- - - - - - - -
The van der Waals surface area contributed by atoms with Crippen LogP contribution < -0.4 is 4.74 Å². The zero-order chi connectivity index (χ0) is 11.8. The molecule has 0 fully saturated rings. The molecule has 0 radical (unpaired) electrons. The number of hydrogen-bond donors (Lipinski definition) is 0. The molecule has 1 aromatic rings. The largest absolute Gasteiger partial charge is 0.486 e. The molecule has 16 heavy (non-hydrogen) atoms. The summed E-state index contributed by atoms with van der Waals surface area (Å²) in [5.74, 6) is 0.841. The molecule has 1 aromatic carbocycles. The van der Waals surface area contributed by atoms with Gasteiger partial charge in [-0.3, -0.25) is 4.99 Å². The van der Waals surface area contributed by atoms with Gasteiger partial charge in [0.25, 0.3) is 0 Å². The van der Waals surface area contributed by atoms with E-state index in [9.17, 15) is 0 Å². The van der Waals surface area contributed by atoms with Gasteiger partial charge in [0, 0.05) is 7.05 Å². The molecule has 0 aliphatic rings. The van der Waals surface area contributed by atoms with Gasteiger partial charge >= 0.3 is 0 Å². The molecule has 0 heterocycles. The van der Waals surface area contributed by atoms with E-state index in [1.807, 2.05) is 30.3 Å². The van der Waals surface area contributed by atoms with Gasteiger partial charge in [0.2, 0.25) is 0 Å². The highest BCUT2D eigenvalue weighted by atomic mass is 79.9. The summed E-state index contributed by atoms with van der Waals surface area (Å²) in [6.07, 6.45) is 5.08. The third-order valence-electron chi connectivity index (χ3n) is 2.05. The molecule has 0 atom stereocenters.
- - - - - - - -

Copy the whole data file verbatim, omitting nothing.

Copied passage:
The van der Waals surface area contributed by atoms with Crippen LogP contribution < -0.4 is 4.74 Å². The zero-order chi connectivity index (χ0) is 11.8. The molecule has 0 fully saturated rings. The molecule has 0 radical (unpaired) electrons. The number of hydrogen-bond donors (Lipinski definition) is 0. The molecule has 1 aromatic rings. The largest absolute Gasteiger partial charge is 0.486 e. The molecule has 16 heavy (non-hydrogen) atoms. The summed E-state index contributed by atoms with van der Waals surface area (Å²) in [5.74, 6) is 0.841. The molecule has 1 aromatic carbocycles. The van der Waals surface area contributed by atoms with Gasteiger partial charge in [-0.3, -0.25) is 4.99 Å². The van der Waals surface area contributed by atoms with Gasteiger partial charge in [0.25, 0.3) is 0 Å². The van der Waals surface area contributed by atoms with E-state index in [9.17, 15) is 0 Å². The van der Waals surface area contributed by atoms with Gasteiger partial charge in [0, 0.05) is 7.05 Å². The molecule has 0 aliphatic rings. The van der Waals surface area contributed by atoms with Gasteiger partial charge >= 0.3 is 0 Å². The molecule has 0 heterocycles. The van der Waals surface area contributed by atoms with E-state index in [1.807, 2.05) is 30.3 Å². The van der Waals surface area contributed by atoms with Gasteiger partial charge in [0.2, 0.25) is 0 Å². The highest BCUT2D eigenvalue weighted by atomic mass is 79.9. The summed E-state index contributed by atoms with van der Waals surface area (Å²) in [6.07, 6.45) is 5.08. The third-order valence-electron chi connectivity index (χ3n) is 2.05. The molecule has 0 atom stereocenters.